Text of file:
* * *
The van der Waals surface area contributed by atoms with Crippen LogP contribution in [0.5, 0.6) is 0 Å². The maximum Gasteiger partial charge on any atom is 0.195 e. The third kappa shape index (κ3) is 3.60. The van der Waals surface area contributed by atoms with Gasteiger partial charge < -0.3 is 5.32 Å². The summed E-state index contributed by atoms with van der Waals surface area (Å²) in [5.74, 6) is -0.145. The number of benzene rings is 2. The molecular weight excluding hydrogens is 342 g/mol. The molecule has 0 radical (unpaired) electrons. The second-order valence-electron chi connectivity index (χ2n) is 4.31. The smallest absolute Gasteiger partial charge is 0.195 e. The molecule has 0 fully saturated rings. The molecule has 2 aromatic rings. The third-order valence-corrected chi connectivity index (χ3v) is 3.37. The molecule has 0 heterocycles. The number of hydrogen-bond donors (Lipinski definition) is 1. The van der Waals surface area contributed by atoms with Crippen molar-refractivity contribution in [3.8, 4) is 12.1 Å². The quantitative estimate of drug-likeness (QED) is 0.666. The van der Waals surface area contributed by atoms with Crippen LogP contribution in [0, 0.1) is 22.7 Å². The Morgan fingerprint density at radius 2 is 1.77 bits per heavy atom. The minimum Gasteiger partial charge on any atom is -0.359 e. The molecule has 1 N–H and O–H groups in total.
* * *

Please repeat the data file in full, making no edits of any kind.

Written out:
The van der Waals surface area contributed by atoms with Crippen LogP contribution in [0.5, 0.6) is 0 Å². The maximum Gasteiger partial charge on any atom is 0.195 e. The third kappa shape index (κ3) is 3.60. The van der Waals surface area contributed by atoms with Gasteiger partial charge < -0.3 is 5.32 Å². The summed E-state index contributed by atoms with van der Waals surface area (Å²) in [5.74, 6) is -0.145. The number of benzene rings is 2. The molecular weight excluding hydrogens is 342 g/mol. The molecule has 0 radical (unpaired) electrons. The second-order valence-electron chi connectivity index (χ2n) is 4.31. The smallest absolute Gasteiger partial charge is 0.195 e. The molecule has 0 fully saturated rings. The molecule has 2 aromatic rings. The third-order valence-corrected chi connectivity index (χ3v) is 3.37. The molecule has 0 heterocycles. The number of hydrogen-bond donors (Lipinski definition) is 1. The van der Waals surface area contributed by atoms with Crippen molar-refractivity contribution in [3.8, 4) is 12.1 Å². The quantitative estimate of drug-likeness (QED) is 0.666. The van der Waals surface area contributed by atoms with Crippen LogP contribution in [0, 0.1) is 22.7 Å². The Morgan fingerprint density at radius 2 is 1.77 bits per heavy atom. The minimum Gasteiger partial charge on any atom is -0.359 e. The molecule has 1 N–H and O–H groups in total.